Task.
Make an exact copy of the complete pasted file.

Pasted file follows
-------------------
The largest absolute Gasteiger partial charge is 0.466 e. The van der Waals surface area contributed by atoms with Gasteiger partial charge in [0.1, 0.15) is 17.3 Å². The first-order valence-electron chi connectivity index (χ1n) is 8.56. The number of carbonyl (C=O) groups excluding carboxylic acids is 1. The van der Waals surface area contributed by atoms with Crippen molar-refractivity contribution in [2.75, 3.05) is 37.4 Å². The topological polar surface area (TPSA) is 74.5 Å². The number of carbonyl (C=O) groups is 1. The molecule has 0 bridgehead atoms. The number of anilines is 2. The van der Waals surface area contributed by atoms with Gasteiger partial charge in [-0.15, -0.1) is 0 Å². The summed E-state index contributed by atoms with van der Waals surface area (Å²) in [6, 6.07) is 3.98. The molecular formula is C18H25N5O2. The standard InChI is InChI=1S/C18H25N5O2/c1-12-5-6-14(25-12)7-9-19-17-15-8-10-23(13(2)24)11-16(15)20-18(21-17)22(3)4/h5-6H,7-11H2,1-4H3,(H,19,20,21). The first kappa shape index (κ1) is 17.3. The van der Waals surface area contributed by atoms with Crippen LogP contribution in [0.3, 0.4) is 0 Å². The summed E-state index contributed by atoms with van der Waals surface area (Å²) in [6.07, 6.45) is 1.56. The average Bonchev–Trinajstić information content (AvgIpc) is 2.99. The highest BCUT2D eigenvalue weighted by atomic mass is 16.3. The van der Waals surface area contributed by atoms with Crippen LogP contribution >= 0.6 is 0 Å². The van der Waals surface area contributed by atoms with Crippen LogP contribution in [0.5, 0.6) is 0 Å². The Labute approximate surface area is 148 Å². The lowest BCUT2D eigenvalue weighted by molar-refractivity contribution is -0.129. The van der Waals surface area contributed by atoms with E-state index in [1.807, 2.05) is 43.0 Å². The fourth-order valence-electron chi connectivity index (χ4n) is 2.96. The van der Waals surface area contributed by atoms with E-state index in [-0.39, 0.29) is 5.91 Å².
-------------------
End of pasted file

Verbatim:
The largest absolute Gasteiger partial charge is 0.466 e. The van der Waals surface area contributed by atoms with Gasteiger partial charge in [0.1, 0.15) is 17.3 Å². The first-order valence-electron chi connectivity index (χ1n) is 8.56. The number of carbonyl (C=O) groups excluding carboxylic acids is 1. The van der Waals surface area contributed by atoms with Crippen molar-refractivity contribution in [2.75, 3.05) is 37.4 Å². The topological polar surface area (TPSA) is 74.5 Å². The number of carbonyl (C=O) groups is 1. The molecule has 0 bridgehead atoms. The number of anilines is 2. The van der Waals surface area contributed by atoms with Gasteiger partial charge in [-0.15, -0.1) is 0 Å². The summed E-state index contributed by atoms with van der Waals surface area (Å²) in [6, 6.07) is 3.98. The molecular formula is C18H25N5O2. The standard InChI is InChI=1S/C18H25N5O2/c1-12-5-6-14(25-12)7-9-19-17-15-8-10-23(13(2)24)11-16(15)20-18(21-17)22(3)4/h5-6H,7-11H2,1-4H3,(H,19,20,21). The first kappa shape index (κ1) is 17.3. The van der Waals surface area contributed by atoms with Crippen LogP contribution in [0.3, 0.4) is 0 Å². The summed E-state index contributed by atoms with van der Waals surface area (Å²) in [6.07, 6.45) is 1.56. The average Bonchev–Trinajstić information content (AvgIpc) is 2.99. The highest BCUT2D eigenvalue weighted by atomic mass is 16.3. The van der Waals surface area contributed by atoms with Crippen LogP contribution >= 0.6 is 0 Å². The van der Waals surface area contributed by atoms with Crippen LogP contribution in [0.5, 0.6) is 0 Å². The Labute approximate surface area is 148 Å². The lowest BCUT2D eigenvalue weighted by molar-refractivity contribution is -0.129. The van der Waals surface area contributed by atoms with E-state index in [1.807, 2.05) is 43.0 Å². The fourth-order valence-electron chi connectivity index (χ4n) is 2.96. The van der Waals surface area contributed by atoms with E-state index in [-0.39, 0.29) is 5.91 Å².